Articles: Alumni Relations

In 1999, the North Dakota University System coordinated a roundtable discussion inviting its board of directors, K-12 administrators, employers, and others to address their expectations of the university.

College graduates are used to hearing from their alma maters with requests about donations and to cheer on the school athletic teams.

In America, we lavish attention on our most talented fellow citizens—star athletes, film and television celebrities, brilliant scholars and scientists, and sometimes even college presidents—but we also insist that our celebrities not act like self-styled royalty.

In our current economic environment, critical funding for an array of essential entities and institutions has dried up, leaving a momentous gap between budget needs and realities. Universities are certainly no exception to this phenomenon. Even Harvard is feeling the pinch.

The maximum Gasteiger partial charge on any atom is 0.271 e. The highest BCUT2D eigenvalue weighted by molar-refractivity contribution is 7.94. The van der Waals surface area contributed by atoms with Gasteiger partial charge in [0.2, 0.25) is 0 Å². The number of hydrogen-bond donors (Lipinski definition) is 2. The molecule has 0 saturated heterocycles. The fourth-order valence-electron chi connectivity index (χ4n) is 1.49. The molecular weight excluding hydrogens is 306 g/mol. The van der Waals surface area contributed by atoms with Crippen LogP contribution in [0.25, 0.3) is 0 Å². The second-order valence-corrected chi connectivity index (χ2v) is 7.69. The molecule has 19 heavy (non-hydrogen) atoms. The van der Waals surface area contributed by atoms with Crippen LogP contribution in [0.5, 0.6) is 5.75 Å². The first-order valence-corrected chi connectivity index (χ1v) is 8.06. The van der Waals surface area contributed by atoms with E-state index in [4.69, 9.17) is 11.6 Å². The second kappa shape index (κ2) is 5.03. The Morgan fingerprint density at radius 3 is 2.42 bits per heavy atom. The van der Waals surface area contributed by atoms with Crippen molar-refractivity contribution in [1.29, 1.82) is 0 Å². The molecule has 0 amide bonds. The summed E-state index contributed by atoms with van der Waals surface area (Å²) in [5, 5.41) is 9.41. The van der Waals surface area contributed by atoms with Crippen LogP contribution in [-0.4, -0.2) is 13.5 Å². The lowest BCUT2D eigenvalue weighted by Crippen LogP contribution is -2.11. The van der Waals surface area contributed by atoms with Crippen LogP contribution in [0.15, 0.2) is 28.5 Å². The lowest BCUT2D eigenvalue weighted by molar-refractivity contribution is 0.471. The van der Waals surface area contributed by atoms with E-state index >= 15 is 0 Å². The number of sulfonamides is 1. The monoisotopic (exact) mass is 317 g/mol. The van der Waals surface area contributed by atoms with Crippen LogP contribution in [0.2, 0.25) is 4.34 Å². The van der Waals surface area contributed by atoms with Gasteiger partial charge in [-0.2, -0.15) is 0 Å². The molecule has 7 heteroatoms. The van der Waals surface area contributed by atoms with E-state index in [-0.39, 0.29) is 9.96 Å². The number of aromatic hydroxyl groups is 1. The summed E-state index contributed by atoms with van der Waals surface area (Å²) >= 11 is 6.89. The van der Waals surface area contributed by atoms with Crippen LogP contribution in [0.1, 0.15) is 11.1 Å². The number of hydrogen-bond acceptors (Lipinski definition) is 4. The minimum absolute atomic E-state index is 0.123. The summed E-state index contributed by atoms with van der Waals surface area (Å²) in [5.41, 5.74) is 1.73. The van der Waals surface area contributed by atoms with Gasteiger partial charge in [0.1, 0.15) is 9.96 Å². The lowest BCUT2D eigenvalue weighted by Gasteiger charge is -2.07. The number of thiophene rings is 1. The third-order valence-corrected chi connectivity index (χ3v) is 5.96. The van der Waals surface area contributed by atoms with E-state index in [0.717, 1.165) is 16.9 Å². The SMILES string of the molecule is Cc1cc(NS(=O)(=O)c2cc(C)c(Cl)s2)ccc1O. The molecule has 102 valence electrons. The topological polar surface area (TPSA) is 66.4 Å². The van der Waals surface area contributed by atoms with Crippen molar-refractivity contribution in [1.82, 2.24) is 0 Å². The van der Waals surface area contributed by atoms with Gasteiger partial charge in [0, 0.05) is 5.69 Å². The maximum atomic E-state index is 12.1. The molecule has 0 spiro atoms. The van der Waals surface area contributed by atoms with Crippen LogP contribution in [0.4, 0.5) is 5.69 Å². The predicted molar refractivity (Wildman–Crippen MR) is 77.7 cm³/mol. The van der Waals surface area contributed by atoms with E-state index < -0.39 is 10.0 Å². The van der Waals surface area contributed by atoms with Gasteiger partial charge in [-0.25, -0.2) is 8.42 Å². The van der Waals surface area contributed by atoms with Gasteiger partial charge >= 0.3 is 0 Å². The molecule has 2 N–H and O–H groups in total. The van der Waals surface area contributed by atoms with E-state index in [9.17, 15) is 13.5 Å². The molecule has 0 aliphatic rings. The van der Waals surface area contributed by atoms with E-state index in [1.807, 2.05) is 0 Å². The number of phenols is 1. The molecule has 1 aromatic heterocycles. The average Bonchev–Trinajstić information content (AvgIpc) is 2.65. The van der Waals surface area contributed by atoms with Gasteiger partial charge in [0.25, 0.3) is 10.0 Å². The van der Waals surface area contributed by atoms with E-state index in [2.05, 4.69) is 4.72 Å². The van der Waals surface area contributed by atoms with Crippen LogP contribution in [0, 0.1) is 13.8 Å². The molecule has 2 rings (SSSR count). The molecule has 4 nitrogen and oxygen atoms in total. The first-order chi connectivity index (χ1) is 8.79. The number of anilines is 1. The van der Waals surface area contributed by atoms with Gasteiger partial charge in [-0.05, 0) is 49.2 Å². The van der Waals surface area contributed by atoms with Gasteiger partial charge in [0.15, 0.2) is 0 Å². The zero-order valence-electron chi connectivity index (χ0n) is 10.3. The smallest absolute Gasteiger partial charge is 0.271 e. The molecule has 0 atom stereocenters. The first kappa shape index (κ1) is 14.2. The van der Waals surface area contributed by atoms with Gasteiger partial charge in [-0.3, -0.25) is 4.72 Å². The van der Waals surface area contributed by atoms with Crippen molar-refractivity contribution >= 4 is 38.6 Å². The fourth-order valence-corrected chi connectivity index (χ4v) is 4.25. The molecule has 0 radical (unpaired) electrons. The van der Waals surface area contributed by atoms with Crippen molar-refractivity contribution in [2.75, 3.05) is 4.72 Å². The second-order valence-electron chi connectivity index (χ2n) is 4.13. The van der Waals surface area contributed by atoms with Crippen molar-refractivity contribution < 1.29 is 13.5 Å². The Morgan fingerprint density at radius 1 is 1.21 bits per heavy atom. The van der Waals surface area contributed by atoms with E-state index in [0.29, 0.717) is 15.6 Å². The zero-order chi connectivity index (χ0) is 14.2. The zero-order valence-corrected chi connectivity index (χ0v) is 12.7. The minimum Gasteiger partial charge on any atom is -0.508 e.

The economic crisis has dominated the headlines since September 2008 and taken its toll on individuals and institutions alike. Few have been immune to the effects of a volatile stock market, low interest rates, rising unemployment, tight credit markets, and plunging real estate values.

Many colleges and universities are confronting even more complex challenges than usual. Indeed, the timing, intensity, and consequences of some of the most serious challenges qualify them as outright crises.

The global war on terror has had a direct or indirect impact on countless servicemen and women and their families. Thousands of our finest soldiers have made very significant sacrifices in their service to our country.

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